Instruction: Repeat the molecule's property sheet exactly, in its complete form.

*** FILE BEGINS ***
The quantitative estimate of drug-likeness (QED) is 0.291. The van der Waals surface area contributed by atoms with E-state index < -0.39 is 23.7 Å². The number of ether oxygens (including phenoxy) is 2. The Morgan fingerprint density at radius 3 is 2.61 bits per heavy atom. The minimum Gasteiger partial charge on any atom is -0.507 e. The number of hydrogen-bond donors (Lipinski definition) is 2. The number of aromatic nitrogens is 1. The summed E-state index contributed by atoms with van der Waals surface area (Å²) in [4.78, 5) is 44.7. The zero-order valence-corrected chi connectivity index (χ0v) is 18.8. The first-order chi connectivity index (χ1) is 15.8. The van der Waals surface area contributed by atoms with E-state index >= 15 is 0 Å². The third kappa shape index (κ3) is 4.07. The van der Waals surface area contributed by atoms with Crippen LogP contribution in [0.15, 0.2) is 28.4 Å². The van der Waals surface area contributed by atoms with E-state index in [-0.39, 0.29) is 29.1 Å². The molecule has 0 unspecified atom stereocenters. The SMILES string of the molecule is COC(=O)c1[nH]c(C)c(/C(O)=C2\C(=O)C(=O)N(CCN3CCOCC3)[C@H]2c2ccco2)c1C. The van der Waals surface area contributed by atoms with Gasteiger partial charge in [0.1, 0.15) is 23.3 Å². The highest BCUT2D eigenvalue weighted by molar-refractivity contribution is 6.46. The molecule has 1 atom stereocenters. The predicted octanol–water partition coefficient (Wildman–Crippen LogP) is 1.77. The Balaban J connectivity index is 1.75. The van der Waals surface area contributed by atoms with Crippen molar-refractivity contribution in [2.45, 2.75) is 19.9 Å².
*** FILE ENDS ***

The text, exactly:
The quantitative estimate of drug-likeness (QED) is 0.291. The van der Waals surface area contributed by atoms with E-state index < -0.39 is 23.7 Å². The number of ether oxygens (including phenoxy) is 2. The Morgan fingerprint density at radius 3 is 2.61 bits per heavy atom. The minimum Gasteiger partial charge on any atom is -0.507 e. The number of hydrogen-bond donors (Lipinski definition) is 2. The number of aromatic nitrogens is 1. The summed E-state index contributed by atoms with van der Waals surface area (Å²) in [4.78, 5) is 44.7. The zero-order valence-corrected chi connectivity index (χ0v) is 18.8. The first-order chi connectivity index (χ1) is 15.8. The van der Waals surface area contributed by atoms with E-state index >= 15 is 0 Å². The third kappa shape index (κ3) is 4.07. The van der Waals surface area contributed by atoms with Crippen LogP contribution in [0.15, 0.2) is 28.4 Å². The van der Waals surface area contributed by atoms with E-state index in [-0.39, 0.29) is 29.1 Å². The molecule has 0 unspecified atom stereocenters. The SMILES string of the molecule is COC(=O)c1[nH]c(C)c(/C(O)=C2\C(=O)C(=O)N(CCN3CCOCC3)[C@H]2c2ccco2)c1C. The van der Waals surface area contributed by atoms with Gasteiger partial charge in [0.1, 0.15) is 23.3 Å². The highest BCUT2D eigenvalue weighted by molar-refractivity contribution is 6.46. The molecule has 1 atom stereocenters. The predicted octanol–water partition coefficient (Wildman–Crippen LogP) is 1.77. The Balaban J connectivity index is 1.75. The van der Waals surface area contributed by atoms with Crippen molar-refractivity contribution in [2.45, 2.75) is 19.9 Å².